Internet Shakespeare Editions

Author: William Shakespeare
Editor: Roger Apfelbaum
Peer Reviewed

Romeo and Juliet (Quarto 2, 1599)


The most lamentable Tragedie
Enter Mercutio, Benuolio, and men.
Ben. I pray thee good Mercutio lets retire,
The day is hot, the Capels abroad:
And if we meete we shall not scape a brawle, for now these hot
1435daies, is the mad bloodstirring.
Mer. Thou art like one of these fellowes, that when he enters
the confines of a Tauerne, claps me his sword vpon the table,
and sayes, God send me no need of thee: and by the operation
of the second cup, draws him on the drawer, when indeed there
1440is no need.
Ben. Am I like such a fellow?
Mer. Come, come, thou art as hot a Iacke in thy moode as
any in Italie: and assoone moued to be moodie, and assoone
moodie to be moued.
1445Ben. And what too?
Mer. Nay and there were two such, we should haue none
shortly, for one would kill the other: thou, why thou wilt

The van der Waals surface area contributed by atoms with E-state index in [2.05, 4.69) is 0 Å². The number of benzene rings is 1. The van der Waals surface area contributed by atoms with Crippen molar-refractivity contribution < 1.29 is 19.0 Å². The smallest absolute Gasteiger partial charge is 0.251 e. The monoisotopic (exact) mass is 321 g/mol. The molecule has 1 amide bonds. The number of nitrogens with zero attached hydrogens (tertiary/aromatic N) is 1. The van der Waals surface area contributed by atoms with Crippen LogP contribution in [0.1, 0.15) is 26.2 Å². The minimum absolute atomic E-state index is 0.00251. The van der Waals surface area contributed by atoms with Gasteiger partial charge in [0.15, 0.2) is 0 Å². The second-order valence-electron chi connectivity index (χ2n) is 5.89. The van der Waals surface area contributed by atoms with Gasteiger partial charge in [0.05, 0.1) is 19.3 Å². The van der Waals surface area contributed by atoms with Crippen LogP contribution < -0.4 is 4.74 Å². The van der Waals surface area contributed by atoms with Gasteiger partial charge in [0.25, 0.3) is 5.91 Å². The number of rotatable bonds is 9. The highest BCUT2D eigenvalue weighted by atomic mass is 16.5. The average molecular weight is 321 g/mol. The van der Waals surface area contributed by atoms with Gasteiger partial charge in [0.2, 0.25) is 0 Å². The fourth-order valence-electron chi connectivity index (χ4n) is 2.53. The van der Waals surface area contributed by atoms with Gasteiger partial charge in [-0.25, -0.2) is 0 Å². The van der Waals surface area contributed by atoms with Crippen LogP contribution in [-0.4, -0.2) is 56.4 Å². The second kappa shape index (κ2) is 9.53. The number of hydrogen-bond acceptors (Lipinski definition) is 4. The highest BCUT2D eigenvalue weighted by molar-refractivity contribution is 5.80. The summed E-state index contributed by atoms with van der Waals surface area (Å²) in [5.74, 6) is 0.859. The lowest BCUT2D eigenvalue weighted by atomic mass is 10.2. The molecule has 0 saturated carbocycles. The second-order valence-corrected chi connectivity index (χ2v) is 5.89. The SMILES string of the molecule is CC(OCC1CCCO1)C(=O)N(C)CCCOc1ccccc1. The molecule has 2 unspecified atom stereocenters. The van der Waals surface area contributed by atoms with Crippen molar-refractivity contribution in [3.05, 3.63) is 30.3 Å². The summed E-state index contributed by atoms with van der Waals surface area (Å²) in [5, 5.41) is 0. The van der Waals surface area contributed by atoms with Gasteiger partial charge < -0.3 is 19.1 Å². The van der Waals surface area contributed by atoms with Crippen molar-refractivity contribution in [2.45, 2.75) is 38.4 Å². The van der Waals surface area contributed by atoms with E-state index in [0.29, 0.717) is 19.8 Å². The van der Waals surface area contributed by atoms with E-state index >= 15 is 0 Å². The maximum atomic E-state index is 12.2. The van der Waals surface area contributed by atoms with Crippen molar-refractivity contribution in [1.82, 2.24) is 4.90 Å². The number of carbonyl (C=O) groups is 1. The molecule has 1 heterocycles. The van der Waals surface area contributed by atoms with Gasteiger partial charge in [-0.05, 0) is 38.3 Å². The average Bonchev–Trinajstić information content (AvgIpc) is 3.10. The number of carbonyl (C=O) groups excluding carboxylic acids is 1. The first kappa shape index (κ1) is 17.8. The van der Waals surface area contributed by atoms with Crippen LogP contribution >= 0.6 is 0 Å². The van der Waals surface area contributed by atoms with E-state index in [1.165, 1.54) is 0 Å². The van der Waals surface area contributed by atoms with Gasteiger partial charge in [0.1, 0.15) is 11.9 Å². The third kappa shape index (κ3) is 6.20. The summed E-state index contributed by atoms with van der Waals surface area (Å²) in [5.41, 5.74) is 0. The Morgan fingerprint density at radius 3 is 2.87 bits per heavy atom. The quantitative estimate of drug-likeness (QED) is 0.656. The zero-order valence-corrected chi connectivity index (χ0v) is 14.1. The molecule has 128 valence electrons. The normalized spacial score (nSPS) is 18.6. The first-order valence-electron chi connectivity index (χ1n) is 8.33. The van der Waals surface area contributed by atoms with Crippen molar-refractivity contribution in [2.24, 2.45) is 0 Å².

quarell with a man that hath a haire more, or a haire lesse in his
beard, then thou hast: thou wilt quarell with a man for cracking
1450Nuts, hauing no other reason, but because thou hast hasel eyes:
what eye, but such an eye wold spie out such a quarrel? thy head
is as full of quarelles, as an egge is full of meate, and yet thy
head hath bene beaten as addle as an egge for quarelling: thou
hast quareld with a man for coffing in the streete, because hee
1455hath wakened thy dogge that hath laine asleep in the sun. Didst
thou not fall out with a taylor for wearing his new doublet be-
fore Easter, with an other for tying his new shooes with olde ri-
band, and yet thou wilt tuter me from quarelling?
Ben. And I were so apt to quarell as thou art, any man should
buy the fee-simple of my life for an houre and a quarter.
Mer. The fee-simple, ô simple.
1465
Enter Tybalt, Petruchio, and others.
Ben. By my head here comes the Capulets.
Mer. By my heele I care not.
Tybalt. Follow me close, for I will speake to them.
Gentlemen, Good den, a word with one of you.
Mer.